To start with, Single Board Computers are small computing devices that can be used for a host of different purposes, which include but are not limited to experimentation, learning how to program, robotics and home automation, building a media player or NAS drive, and performing computing tasks such as web browsing or word processing. To put it simply, a single-board computer is a typical computer built on a single circuit board and has all the required features for a functional computer.

Uses of Single Board Computers

The main use for single-board computers is usually in embedded applications. Embedded computers cannot be expanded upon and only contain the input and output capabilities they need for the task for which it is designed. The commonly used example to explain this application is a vending machine. Most vending machines have an embedded single board computer that will control their functions. Such machines don’t have a provision to add more hardware to the computer to expand its range of capabilities.

Why Are Single Board Computers Used

Now that we know the different uses of single-board computers, it’s time to see why people prefer them over normal desktop computers. Despite having limited functionality, these single-board computers have significant advantages over desktops in the “limited” areas which they cover.

The first advantage is that they are quite small and therefore compact. This makes it easier for them to be embedded in devices that have limited space. They are also more efficient than multi-board computers, which gives them the upper hand when it comes to power saving.

Comparing System-On-Chip & Single Board Computers

Just like the name suggests, System-On-Chip (SOC) incorporates different system components into a single silicon chip as compared to single-board computers that have the entire computer built on a single circuit board.

Advantages Of SOC

Compared to the single-board computer, a system-on-chip computer has various advantages, which include;

  • Small Size

Single-board computer may be small, but a SOC is even smaller. This makes it possible to fix it onto smaller devices such as smartphones and tablets.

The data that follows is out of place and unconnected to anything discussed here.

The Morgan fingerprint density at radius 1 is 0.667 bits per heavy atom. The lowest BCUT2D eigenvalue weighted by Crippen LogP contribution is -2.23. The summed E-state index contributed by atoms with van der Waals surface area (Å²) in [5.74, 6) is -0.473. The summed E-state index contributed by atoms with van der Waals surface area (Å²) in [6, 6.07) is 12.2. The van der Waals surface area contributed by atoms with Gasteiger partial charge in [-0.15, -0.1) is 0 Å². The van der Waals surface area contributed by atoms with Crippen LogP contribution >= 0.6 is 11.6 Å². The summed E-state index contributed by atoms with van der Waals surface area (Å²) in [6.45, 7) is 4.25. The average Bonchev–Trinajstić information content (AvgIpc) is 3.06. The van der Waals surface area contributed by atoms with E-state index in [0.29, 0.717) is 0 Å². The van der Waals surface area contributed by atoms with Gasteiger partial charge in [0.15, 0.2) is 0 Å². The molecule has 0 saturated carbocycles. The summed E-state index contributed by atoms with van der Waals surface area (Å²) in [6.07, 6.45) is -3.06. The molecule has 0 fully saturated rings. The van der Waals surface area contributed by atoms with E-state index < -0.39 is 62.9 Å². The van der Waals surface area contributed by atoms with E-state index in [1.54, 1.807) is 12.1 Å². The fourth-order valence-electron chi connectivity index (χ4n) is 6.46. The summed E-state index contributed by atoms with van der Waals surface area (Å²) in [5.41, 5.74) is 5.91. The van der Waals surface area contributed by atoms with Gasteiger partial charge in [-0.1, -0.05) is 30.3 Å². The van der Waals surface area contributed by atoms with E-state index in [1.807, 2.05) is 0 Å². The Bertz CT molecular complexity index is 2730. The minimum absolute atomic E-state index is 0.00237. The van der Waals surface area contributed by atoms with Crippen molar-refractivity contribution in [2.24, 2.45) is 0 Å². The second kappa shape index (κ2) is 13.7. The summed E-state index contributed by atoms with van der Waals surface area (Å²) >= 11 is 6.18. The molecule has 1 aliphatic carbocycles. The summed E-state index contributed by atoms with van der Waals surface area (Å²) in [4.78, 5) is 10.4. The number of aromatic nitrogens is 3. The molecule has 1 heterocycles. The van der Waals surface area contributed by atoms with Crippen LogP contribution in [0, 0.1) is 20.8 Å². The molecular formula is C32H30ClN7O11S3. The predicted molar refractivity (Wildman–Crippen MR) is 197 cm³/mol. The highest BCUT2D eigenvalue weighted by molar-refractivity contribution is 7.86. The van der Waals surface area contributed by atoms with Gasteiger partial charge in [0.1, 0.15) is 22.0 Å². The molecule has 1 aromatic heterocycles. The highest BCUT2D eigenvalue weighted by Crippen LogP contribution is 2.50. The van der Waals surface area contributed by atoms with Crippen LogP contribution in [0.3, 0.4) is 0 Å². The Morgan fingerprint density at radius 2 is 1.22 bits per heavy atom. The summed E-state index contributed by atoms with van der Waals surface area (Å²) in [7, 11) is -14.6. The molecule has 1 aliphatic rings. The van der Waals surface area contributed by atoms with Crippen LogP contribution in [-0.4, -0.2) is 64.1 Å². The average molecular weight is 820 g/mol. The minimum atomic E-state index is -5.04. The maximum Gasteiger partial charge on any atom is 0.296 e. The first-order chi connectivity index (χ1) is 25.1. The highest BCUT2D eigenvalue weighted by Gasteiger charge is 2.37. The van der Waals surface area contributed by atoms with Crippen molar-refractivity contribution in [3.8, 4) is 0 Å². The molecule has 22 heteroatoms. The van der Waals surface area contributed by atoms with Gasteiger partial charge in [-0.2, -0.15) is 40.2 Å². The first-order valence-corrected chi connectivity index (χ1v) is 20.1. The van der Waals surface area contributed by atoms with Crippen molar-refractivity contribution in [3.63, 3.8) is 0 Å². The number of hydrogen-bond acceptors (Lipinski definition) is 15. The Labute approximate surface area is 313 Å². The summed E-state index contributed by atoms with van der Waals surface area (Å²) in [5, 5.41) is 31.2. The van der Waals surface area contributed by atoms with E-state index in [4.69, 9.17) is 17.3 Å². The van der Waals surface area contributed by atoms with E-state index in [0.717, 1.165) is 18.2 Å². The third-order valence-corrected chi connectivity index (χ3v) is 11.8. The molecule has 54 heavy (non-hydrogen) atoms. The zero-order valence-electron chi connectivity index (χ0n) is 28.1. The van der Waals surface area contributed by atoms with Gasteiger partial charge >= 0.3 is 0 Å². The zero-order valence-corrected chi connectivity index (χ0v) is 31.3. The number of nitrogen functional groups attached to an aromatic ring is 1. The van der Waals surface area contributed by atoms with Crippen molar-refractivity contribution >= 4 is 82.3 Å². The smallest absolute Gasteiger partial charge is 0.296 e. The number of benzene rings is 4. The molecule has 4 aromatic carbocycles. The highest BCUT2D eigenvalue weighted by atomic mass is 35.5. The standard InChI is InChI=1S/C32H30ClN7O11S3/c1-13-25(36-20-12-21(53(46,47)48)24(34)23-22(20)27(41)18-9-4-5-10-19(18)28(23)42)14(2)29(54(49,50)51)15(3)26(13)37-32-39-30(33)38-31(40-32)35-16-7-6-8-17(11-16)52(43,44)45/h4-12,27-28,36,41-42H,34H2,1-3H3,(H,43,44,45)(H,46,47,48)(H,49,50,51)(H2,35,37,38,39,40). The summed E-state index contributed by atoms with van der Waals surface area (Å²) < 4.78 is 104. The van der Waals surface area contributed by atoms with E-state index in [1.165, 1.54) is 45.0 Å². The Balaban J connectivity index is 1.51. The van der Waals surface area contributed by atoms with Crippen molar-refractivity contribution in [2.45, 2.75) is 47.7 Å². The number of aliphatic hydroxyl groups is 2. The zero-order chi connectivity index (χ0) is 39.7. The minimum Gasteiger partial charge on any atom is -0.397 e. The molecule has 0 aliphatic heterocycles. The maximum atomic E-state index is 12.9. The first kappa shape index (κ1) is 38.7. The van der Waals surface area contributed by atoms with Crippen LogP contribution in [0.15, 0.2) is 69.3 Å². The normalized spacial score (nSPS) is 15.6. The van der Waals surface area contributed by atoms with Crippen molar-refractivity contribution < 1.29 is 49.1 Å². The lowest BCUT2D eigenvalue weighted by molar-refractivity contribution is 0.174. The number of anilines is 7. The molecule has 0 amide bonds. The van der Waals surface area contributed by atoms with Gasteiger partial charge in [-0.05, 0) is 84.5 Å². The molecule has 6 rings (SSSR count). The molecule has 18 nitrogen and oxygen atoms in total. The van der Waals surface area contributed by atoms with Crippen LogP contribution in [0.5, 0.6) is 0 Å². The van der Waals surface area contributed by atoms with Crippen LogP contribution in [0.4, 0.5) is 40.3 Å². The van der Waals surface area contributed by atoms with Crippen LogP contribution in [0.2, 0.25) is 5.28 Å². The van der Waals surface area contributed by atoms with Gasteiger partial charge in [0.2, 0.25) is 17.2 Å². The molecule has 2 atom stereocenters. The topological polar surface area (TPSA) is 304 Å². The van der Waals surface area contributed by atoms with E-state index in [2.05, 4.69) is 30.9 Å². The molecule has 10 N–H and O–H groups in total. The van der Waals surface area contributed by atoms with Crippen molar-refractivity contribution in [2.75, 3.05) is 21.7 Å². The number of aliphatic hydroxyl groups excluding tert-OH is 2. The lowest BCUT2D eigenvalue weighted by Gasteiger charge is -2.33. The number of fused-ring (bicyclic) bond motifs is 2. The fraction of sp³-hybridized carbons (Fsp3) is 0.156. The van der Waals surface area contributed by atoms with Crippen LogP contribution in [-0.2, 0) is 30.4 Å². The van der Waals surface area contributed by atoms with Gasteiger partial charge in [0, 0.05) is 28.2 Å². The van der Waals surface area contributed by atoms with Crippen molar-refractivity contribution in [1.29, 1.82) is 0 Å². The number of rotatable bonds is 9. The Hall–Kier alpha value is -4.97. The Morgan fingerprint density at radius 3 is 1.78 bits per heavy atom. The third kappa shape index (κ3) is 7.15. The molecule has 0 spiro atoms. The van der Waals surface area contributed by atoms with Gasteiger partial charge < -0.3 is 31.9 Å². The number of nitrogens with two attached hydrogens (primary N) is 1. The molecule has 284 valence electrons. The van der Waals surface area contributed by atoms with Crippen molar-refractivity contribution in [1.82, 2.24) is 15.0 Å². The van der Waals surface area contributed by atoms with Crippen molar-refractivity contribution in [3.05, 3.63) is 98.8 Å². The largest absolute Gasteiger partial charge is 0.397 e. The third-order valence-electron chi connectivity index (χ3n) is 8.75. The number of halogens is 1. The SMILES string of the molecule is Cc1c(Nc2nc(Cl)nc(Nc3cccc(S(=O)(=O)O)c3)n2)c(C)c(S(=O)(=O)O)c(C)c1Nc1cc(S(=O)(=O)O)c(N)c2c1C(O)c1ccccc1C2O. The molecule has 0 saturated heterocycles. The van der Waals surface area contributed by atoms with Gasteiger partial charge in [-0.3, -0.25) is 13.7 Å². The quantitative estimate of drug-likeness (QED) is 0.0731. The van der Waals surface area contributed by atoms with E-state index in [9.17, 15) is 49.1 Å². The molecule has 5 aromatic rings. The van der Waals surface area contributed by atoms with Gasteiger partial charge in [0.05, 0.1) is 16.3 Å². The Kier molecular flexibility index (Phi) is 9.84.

• Flexible

The SOC is quite versatile and can be incorporated for different uses. This flexibility stems from the earlier mentioned small size as well as other factors such as form factor and power, which make it compatible with different uses.

  • High Volume

For high-capacity products, SoCs are countless since it makes it so easy to defend the resources and engineering cost.

Disadvantages Of SOC

  • Time Consuming

The time taken to design a system-on-chip computer is a lot which makes it unsuitable for short-term projects. However, it is worth noting that despite taking a lot of time, they can be very cost-efficient.

  • Resource Limitations

There aren’t many resources that can be used with SoC which therefore puts certain users at a disadvantage.

Advantages of Single Board Computers

As mentioned earlier, the single board computers too have advantages of their own. Depending on your intended purpose, you may find its advantages worthy of overlooking its disadvantages.

  • Ease of Use

Single-board computers are way easier to use and therefore require very minimal training. If you intend to introduce it to your workforce, then be sure they will have no problem adapting quickly.

  • Verified Hardware

SoC is quite expensive to design, and there is the risk of hardware failure. On the other hand, single board computers are more reliable, so the risk during investment is lowered.

  • Shorter Time to Market

Unlike the SoC, Single board computers have a very short design time and can therefore be delivered to market for short-term projects.

Disadvantages of Single Board Computers 

  • Price

Due to its ease of use and quick time to market, single board computers come at a cost. However, if the end result will be worth it, it could be easy to overlook the prices.

  • Flexibility

When you want a lot of customizations, the single board computer may not be worthwhile, and you’d be better off choosing system-on-chip computers.

At the end of the day, the single-board computer is good for only a select group of people. It all depends on the functions you’re looking to achieve as well as the compromises you’re willing to make.